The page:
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Something Really Went Wrong in Navalny Case

The verdict against opposition leader Alexei Navalny was completely predictable. Just like the court case against former Yukos CEO Mikhail Khodorkovsky, the prosecutor initially requested one year more than was finally sentenced. In this case, the prosecutor sought six years in prison, but Navalny was sentenced to five. It was unrealistic to hope for a suspended sentence. After all, if the authorities were not intent on putting Navalny behind bars, why did they restart a case that the very same Investigative Committee had only recently closed for lack of evidence of a crime?

Even the reaction to the verdict was predictable from the outset. Navalny's supporters were certain to view any negative verdict as a politically motivated command from the Kremlin. And his opponents were sure to argue that "thieves like Navalny should sit in jail." In general, most Russians view convictions of public figures as being politically motivated. With the complete lack of faith Russians have in the courts and justice system, that is exactly how this ruling was perceived.

Of course, the judge in the Navalny case could not have handed down any other sentence except guilty, given that the case had been reopened on direct orders from the Investigative Committee. The judge knew exactly how to rule.

But the big surprise was that the prosecutor filed a motion just minutes after the verdict was rendered to free Navalny until the appeals court rules on his conviction. This contradicts the popular theory that the Kremlin had ordered Navalny's release because it got concerned after protests that broke out in Moscow, St. Petersburg and 10 other cities. In fact, the prosecutor was simply following standard legal practice: A person convicted for an economic crime can remain free until the sentence is enforced or an appeal is filed.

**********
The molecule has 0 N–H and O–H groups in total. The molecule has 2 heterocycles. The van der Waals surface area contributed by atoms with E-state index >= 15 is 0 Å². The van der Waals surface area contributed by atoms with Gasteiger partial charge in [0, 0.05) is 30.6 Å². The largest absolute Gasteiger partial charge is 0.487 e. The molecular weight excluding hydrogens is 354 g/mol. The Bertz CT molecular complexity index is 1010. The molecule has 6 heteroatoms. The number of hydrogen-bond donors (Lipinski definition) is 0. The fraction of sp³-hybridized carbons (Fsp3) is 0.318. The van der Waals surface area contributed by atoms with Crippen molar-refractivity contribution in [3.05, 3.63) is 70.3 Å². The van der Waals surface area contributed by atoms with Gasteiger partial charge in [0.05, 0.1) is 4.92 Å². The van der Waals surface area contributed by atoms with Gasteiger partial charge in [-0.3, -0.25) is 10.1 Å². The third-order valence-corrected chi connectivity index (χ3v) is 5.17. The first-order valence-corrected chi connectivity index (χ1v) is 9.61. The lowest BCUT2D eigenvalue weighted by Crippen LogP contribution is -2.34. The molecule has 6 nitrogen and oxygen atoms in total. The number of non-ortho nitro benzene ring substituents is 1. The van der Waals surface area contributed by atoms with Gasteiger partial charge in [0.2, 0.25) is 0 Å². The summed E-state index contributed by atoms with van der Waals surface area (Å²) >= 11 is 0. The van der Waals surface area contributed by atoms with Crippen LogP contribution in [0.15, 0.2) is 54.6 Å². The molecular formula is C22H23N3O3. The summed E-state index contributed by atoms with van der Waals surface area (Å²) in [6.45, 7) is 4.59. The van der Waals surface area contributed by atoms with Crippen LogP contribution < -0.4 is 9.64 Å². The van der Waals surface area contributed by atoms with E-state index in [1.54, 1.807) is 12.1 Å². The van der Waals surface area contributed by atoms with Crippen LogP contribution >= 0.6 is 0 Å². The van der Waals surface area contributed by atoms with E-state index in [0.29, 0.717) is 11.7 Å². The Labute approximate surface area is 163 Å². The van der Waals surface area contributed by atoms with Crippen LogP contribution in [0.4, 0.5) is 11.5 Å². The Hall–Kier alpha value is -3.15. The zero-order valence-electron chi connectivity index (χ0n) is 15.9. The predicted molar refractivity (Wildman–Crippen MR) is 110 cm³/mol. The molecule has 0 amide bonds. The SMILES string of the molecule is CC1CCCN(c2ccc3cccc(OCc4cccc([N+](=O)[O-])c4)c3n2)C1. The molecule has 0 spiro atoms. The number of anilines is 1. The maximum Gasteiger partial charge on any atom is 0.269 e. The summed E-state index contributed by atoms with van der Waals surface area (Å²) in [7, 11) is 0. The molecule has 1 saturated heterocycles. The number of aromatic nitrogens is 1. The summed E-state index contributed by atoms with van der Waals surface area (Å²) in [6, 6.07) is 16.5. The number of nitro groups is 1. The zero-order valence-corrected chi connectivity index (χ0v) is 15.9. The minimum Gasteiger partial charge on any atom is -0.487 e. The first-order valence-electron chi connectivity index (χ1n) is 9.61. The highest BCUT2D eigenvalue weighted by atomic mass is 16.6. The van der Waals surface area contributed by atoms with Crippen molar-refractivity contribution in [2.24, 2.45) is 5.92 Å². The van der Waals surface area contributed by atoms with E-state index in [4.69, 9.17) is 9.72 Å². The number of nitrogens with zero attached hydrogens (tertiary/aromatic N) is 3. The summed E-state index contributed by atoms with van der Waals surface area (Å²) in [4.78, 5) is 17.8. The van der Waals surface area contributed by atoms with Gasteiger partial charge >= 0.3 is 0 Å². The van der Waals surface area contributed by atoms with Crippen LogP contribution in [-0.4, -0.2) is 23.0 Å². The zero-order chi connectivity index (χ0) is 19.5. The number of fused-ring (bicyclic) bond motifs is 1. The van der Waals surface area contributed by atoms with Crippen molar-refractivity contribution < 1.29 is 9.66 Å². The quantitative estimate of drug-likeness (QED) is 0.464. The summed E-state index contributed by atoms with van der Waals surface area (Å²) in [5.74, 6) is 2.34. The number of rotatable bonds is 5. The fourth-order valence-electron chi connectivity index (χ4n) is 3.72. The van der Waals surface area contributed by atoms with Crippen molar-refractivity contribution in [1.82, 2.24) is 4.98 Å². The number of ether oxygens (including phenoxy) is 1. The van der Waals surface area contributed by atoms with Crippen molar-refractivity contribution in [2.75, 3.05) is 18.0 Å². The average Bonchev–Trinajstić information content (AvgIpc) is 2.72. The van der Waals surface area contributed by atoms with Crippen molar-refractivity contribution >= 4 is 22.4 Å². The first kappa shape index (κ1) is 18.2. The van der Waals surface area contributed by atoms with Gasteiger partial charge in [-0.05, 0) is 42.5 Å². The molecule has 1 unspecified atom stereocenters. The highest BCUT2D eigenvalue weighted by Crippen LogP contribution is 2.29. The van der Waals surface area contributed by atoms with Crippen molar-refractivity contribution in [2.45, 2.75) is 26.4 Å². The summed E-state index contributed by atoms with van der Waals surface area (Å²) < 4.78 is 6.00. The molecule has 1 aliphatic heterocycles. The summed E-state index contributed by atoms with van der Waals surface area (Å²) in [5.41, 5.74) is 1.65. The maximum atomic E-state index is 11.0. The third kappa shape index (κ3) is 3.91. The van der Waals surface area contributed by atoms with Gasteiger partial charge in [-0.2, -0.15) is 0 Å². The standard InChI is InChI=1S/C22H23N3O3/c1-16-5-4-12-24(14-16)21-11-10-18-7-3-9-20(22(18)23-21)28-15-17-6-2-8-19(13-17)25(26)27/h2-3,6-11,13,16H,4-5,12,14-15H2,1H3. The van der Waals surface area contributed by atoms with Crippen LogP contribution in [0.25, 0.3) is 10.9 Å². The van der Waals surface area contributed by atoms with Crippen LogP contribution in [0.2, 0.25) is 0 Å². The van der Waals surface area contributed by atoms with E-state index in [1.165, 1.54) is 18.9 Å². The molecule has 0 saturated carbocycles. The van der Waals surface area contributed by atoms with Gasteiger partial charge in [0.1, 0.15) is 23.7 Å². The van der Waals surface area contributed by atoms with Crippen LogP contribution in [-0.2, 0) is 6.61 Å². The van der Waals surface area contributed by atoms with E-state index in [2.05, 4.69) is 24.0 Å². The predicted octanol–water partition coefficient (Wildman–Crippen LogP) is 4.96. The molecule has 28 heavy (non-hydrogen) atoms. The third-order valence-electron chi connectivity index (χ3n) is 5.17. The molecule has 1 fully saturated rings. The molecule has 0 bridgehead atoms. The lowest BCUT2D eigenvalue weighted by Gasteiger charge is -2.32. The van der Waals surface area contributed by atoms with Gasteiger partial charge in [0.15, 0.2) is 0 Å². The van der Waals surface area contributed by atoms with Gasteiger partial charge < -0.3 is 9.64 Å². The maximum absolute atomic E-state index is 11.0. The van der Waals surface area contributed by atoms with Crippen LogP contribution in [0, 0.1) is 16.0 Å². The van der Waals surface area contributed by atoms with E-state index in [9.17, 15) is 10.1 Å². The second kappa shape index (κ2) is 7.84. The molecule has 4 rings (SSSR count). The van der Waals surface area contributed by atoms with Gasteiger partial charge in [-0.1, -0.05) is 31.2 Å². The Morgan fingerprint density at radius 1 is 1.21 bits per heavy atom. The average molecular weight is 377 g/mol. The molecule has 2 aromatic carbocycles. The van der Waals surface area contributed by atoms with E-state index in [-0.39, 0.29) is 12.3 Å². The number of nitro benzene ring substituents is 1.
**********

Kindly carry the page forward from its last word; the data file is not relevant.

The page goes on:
But why were the authorities willing to selectively uphold this particular rule? After all, these motions — which are usually initiated by the defense, not the prosecution — are rarely approved by judges. The reason an exception was made in Navalny's case is that detaining him in prison would deprive incumbent Mayor Sergei Sobyanin the ability to claim that the Sept. 8 mayoral election was legitimate. Without Navalny, the race would be dismissed as another Kremlin-orchestrated election with fake opposition candidates. This is why Sobyanin personally intervened with municipal deputies from United Russia to ensure that Navalny gathered the 110 signatures he needed from to register as a candidate. Everyone understands that the "opposition" Liberal Democratic Party, Communist Party and A Just Russia are really marionettes of the Kremlin and that the candidate from Yabloko, Sergei Mitrokhin, is too weak to be considered a true rival. But Navalny's farcical trial and verdict have given him a few extra popularity points that he would never have earned on his own otherwise.

The verdict itself raises many questions. If Russia's legal system was based on the doctrine of precedence, any commercial transaction in which a middleman buys goods at one price and then resells them at a higher price would be subject to prosecution. But even without precedence law, the business community — and more important, the siloviki — are given a clear signal: If senior politicians want somebody's head, any business deal can be classified by judges as "illegal enrichment," "embezzlement" or "fraud" and prosecuted accordingly. Amid these politically driven show trials, any state campaign aimed at improving the investment climate in the country becomes meaningless.